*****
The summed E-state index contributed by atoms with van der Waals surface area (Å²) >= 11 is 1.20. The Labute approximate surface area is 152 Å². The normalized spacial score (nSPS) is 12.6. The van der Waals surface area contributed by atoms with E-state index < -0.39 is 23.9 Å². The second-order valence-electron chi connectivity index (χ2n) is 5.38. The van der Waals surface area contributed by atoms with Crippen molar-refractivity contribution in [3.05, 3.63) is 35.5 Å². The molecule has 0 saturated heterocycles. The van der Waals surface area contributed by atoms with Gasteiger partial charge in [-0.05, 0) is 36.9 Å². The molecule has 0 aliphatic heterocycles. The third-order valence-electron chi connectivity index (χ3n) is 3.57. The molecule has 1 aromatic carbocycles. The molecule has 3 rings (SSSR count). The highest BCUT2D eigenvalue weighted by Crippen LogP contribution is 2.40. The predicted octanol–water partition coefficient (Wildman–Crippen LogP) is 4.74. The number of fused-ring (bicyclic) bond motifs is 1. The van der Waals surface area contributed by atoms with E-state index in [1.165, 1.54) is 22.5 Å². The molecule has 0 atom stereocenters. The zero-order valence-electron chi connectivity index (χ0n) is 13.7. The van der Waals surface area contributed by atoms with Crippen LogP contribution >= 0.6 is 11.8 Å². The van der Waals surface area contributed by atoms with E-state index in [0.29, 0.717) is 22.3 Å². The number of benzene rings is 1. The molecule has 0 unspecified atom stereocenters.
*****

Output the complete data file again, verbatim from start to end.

The summed E-state index contributed by atoms with van der Waals surface area (Å²) >= 11 is 1.20. The Labute approximate surface area is 152 Å². The normalized spacial score (nSPS) is 12.6. The van der Waals surface area contributed by atoms with E-state index < -0.39 is 23.9 Å². The second-order valence-electron chi connectivity index (χ2n) is 5.38. The van der Waals surface area contributed by atoms with Crippen molar-refractivity contribution in [3.05, 3.63) is 35.5 Å². The molecule has 0 saturated heterocycles. The van der Waals surface area contributed by atoms with Gasteiger partial charge in [-0.05, 0) is 36.9 Å². The molecule has 0 aliphatic heterocycles. The third-order valence-electron chi connectivity index (χ3n) is 3.57. The molecule has 1 aromatic carbocycles. The molecule has 3 rings (SSSR count). The highest BCUT2D eigenvalue weighted by Crippen LogP contribution is 2.40. The predicted octanol–water partition coefficient (Wildman–Crippen LogP) is 4.74. The number of fused-ring (bicyclic) bond motifs is 1. The van der Waals surface area contributed by atoms with E-state index in [1.165, 1.54) is 22.5 Å². The molecule has 0 atom stereocenters. The zero-order valence-electron chi connectivity index (χ0n) is 13.7. The van der Waals surface area contributed by atoms with Crippen LogP contribution >= 0.6 is 11.8 Å². The van der Waals surface area contributed by atoms with E-state index in [0.29, 0.717) is 22.3 Å². The number of benzene rings is 1. The molecule has 0 unspecified atom stereocenters.